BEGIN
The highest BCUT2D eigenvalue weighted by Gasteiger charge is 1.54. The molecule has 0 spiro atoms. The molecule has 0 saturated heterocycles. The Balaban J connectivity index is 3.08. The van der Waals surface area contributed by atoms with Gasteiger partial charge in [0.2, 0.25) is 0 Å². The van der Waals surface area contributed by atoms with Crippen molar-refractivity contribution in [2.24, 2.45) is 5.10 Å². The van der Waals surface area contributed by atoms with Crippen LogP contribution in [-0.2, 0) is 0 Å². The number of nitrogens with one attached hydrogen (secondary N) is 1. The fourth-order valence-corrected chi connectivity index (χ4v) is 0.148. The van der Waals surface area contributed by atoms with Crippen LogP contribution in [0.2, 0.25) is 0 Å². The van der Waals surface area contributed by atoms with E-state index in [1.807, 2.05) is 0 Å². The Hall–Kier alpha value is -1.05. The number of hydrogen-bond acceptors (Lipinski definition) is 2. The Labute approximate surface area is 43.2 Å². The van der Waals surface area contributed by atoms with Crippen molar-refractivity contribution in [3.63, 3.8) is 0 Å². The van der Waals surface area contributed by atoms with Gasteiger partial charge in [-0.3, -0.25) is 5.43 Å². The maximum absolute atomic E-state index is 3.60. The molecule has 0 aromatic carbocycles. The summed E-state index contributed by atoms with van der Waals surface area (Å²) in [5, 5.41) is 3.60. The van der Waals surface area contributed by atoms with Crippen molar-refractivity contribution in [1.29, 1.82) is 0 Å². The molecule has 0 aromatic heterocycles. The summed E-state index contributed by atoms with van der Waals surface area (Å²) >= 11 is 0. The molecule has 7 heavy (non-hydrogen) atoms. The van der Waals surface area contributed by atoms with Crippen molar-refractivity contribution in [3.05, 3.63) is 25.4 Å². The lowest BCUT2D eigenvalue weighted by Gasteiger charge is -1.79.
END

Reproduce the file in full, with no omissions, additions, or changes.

The highest BCUT2D eigenvalue weighted by Gasteiger charge is 1.54. The molecule has 0 spiro atoms. The molecule has 0 saturated heterocycles. The Balaban J connectivity index is 3.08. The van der Waals surface area contributed by atoms with Gasteiger partial charge in [0.2, 0.25) is 0 Å². The van der Waals surface area contributed by atoms with Crippen molar-refractivity contribution in [2.24, 2.45) is 5.10 Å². The van der Waals surface area contributed by atoms with Crippen LogP contribution in [-0.2, 0) is 0 Å². The number of nitrogens with one attached hydrogen (secondary N) is 1. The fourth-order valence-corrected chi connectivity index (χ4v) is 0.148. The van der Waals surface area contributed by atoms with Crippen LogP contribution in [0.2, 0.25) is 0 Å². The van der Waals surface area contributed by atoms with E-state index in [1.807, 2.05) is 0 Å². The Hall–Kier alpha value is -1.05. The number of hydrogen-bond acceptors (Lipinski definition) is 2. The Labute approximate surface area is 43.2 Å². The van der Waals surface area contributed by atoms with Crippen molar-refractivity contribution in [3.63, 3.8) is 0 Å². The van der Waals surface area contributed by atoms with Gasteiger partial charge in [-0.3, -0.25) is 5.43 Å². The maximum absolute atomic E-state index is 3.60. The molecule has 0 aromatic carbocycles. The summed E-state index contributed by atoms with van der Waals surface area (Å²) in [5, 5.41) is 3.60. The van der Waals surface area contributed by atoms with Crippen molar-refractivity contribution in [1.29, 1.82) is 0 Å². The molecule has 0 aromatic heterocycles. The summed E-state index contributed by atoms with van der Waals surface area (Å²) >= 11 is 0. The molecule has 7 heavy (non-hydrogen) atoms. The van der Waals surface area contributed by atoms with Crippen molar-refractivity contribution in [3.05, 3.63) is 25.4 Å². The lowest BCUT2D eigenvalue weighted by Gasteiger charge is -1.79.